There is no workshop or seminar on any topic that does not reverberate with rhetorical calls for innovation, creativity, and thinking beyond the dot and outside the box. There have been any number of surveys testifying in a generalised way to their pivotal importance.

For instance, an IBM 2010 Global CEO Study surveyed 1,500 Chief Executive Officers from 60 countries and 33 industries worldwide, only to come to the predictable finding that all of them, without exception, were positive that, “more than rigour, management discipline, integrity or even vision, successfully navigating an increasingly complex world will require creativity.”

Be creative or perish, is the current motto. As I pointed out in my column, Heading for a Never-Never land ? published in this paper on December 5, the UPA Government has outdone them all by declaring the years 2010-2020 as the Decade of Innovation and set up a National Innovation Council with a typically amorphous mandate and uninspiring membership.

Since then, there has been total silence about the labours of this body as also about the programme of activities intended to be carried out in the Decade of Innovation and the nodal agency to which the responsibility has been assigned. So far as the Government is concerned, the achievement of innovation is complete with the announcement of the Decade and the setting up of the Innovation Council under its aegis.


The cardinal point missed, not only by officialdom, but also by corporate enterprises, academics and R&D establishments is that innovation and creativity, and generally the urge to think beyond the dot and outside the box, are inspired not by formal structures and functional hierarchies but by the prevalence of an ambience conducive to fostering and nurturing it.

Availability of facilities, provision of incentives, and recognition and rewards are, of course, a necessary part of it, but they do not, by themselves, constitute the ambience. It is made up of intangible and undefinable factors which cumulatively stoke the fire in the belly, so to speak.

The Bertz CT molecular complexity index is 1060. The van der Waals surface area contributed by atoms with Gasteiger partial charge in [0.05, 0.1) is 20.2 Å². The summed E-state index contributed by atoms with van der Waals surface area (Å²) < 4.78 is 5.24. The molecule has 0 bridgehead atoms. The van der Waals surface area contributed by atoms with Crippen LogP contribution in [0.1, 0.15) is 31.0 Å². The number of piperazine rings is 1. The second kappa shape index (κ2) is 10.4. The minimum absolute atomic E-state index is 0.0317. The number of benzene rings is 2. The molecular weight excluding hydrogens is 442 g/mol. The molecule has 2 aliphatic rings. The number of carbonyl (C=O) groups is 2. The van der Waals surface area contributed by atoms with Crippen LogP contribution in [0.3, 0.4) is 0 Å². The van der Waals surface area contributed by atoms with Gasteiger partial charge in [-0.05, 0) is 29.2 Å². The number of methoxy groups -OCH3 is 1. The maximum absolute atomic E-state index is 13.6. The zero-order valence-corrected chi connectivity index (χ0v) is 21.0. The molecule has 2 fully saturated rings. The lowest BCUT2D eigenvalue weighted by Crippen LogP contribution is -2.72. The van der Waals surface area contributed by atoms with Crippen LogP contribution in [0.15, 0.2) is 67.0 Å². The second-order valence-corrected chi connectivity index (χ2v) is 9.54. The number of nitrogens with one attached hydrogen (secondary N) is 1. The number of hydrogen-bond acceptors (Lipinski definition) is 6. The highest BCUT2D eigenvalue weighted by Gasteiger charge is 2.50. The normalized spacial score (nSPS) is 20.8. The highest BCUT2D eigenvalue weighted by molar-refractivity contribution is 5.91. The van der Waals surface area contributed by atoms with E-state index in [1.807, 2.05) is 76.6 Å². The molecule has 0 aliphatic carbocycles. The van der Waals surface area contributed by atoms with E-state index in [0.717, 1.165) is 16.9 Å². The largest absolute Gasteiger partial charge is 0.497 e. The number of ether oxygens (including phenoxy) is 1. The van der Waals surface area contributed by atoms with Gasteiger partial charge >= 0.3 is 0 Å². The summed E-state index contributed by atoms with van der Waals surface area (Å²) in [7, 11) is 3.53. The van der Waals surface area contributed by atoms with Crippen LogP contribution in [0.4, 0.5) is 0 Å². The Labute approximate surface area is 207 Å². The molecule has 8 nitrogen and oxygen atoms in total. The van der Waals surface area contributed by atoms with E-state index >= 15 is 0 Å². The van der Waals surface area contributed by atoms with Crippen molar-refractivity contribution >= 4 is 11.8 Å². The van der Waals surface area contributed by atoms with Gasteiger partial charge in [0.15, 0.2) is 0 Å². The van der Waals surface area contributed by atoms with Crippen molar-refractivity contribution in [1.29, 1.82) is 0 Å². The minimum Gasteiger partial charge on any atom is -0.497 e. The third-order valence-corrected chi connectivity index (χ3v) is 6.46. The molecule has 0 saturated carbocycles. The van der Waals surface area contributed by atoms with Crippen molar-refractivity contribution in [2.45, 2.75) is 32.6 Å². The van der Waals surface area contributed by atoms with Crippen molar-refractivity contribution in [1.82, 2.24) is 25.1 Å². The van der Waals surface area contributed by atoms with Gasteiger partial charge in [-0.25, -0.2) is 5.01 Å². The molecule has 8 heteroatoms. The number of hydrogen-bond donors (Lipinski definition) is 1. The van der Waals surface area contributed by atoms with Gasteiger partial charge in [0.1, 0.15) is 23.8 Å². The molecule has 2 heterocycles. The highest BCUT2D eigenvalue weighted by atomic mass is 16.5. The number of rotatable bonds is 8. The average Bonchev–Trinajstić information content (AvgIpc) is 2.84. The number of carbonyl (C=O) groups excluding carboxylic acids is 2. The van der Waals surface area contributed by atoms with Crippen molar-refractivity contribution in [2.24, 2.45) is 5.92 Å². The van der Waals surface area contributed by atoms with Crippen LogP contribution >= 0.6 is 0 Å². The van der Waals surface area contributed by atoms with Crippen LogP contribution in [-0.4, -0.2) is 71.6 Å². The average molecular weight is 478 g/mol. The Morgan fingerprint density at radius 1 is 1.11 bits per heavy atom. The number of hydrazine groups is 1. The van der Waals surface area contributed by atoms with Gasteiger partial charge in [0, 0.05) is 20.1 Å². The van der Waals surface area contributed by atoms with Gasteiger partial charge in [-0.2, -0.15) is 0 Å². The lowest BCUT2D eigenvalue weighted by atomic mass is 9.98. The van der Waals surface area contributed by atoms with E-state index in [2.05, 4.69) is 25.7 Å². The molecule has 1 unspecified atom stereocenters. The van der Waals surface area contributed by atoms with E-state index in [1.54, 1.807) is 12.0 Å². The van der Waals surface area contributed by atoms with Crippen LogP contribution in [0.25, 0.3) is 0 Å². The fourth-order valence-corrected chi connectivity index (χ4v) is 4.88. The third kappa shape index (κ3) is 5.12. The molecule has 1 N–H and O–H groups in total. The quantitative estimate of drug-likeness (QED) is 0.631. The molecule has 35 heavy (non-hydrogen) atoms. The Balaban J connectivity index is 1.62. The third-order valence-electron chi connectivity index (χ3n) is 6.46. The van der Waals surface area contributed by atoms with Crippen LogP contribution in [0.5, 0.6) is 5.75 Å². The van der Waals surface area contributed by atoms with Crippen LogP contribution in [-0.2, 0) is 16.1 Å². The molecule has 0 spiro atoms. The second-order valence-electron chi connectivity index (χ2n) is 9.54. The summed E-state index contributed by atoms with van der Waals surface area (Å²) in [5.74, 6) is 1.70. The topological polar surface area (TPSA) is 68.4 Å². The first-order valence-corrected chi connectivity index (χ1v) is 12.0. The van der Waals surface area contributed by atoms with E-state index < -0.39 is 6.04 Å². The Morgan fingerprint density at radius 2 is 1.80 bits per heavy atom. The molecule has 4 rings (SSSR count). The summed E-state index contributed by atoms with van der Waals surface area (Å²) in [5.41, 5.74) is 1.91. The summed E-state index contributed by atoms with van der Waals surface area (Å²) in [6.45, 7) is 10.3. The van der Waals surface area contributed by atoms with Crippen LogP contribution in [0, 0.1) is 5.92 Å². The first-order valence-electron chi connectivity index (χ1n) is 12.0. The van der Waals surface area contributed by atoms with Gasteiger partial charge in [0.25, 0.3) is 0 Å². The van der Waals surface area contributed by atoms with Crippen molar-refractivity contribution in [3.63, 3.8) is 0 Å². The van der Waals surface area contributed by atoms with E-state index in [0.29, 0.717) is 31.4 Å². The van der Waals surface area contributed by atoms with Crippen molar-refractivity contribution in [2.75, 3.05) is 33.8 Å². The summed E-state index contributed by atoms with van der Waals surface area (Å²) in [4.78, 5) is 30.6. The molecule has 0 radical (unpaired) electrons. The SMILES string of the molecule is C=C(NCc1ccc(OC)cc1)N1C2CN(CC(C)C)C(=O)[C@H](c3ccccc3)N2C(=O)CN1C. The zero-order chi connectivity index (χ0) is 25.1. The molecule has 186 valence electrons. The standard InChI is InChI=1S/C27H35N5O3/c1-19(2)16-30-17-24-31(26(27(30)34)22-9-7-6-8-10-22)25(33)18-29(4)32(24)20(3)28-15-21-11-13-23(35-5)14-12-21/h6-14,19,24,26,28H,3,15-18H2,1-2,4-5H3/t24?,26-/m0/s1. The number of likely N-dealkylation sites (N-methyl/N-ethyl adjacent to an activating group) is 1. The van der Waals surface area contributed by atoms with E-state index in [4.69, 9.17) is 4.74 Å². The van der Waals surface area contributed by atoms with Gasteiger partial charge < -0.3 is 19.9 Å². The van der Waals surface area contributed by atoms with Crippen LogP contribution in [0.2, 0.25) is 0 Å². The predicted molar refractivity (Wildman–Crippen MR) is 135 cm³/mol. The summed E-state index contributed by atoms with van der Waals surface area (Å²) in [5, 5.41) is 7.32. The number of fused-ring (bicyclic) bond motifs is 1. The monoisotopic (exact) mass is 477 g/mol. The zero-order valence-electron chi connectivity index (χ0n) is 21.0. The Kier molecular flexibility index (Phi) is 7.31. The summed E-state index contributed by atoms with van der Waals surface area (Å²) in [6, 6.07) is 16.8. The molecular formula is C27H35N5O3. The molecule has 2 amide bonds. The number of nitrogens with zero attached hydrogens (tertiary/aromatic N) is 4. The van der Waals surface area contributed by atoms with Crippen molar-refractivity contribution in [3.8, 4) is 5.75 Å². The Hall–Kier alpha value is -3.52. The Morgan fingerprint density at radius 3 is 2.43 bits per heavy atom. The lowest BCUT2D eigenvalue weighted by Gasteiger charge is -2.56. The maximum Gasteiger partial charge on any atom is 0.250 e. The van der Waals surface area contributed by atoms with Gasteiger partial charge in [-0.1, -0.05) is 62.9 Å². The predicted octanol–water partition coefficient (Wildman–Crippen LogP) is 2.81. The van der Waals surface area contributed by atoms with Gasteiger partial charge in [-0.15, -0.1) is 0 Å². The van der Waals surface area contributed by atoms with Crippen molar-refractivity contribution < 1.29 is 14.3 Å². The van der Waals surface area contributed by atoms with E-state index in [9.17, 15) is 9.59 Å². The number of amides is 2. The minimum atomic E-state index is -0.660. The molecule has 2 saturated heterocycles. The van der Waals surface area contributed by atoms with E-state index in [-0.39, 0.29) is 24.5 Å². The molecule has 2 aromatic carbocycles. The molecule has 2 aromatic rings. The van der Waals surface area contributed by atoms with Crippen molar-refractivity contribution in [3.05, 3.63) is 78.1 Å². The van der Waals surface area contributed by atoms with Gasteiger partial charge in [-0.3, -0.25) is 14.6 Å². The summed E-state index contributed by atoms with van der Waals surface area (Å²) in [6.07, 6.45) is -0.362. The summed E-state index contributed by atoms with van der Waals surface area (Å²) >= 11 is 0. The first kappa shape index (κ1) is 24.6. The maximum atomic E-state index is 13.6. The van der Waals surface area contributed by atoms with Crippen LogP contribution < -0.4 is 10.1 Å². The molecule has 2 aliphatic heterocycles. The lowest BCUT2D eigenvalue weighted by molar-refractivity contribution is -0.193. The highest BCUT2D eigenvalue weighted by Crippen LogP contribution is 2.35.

I would rank as the first among them the fundamental right of freedom to commit mistakes. Extreme competitiveness among nations and organisations has given rise to the dicta that there can be no mercy for mistakes and one has to be right the first time. Such a prescription will sound the death knell of creativity which is simply another name for the courage and willingness to experiment with previously untested concepts, processes and products.

It is, therefore, essential to make allowances, and be prepared for, the wilting and withering of any number of what looked like promising ideas along the way. There can be no thriving of creativity in any setting unless failures are regarded as stepping stones to eventual success. In short, the ambience should be such as to welcome the commission of mistakes in pursuit of novel and path-breaking outcomes and absorb their cost.


Second, the enterprise as a whole should be receptive to new ideas, however offbeat they might be. A purportedly creative environment should encourage uninhibited brainstorming of the wildest of notions. It is necessary to remember that the inventions that are commonplace today — telephones, desktops, airplanes, television — were dismissed outright as bizarre and insane when they were first mooted. I am quite sure that but for Mr Ratan Tata boldly going ahead and making it a reality, the Nano car also would have been considered fit for the dung heap.

Third, there can be no creativity without the never-say-die spirit. It expands into a temperament that is neither daunted by obstacles nor dampened by defeats. It means being imbued with perseverance, persistence and determination, and both intellect and imagination. Indeed, creativity is imagination, fed by intellect, stretched to its outermost limits. It calls for a mental stamina contributing to sustained inventiveness even when the odds are stacked against oneself.

Constant cerebration and fermentation is the hall mark of creativity and for this to flourish, there should be a Brains Trust in every human enterprise which, additionally, should also hold Brainstorms at frequent intervals. Finally, creativity is not something that exists for its own sake. It is integral to the social good which it must promote in the manner of its application.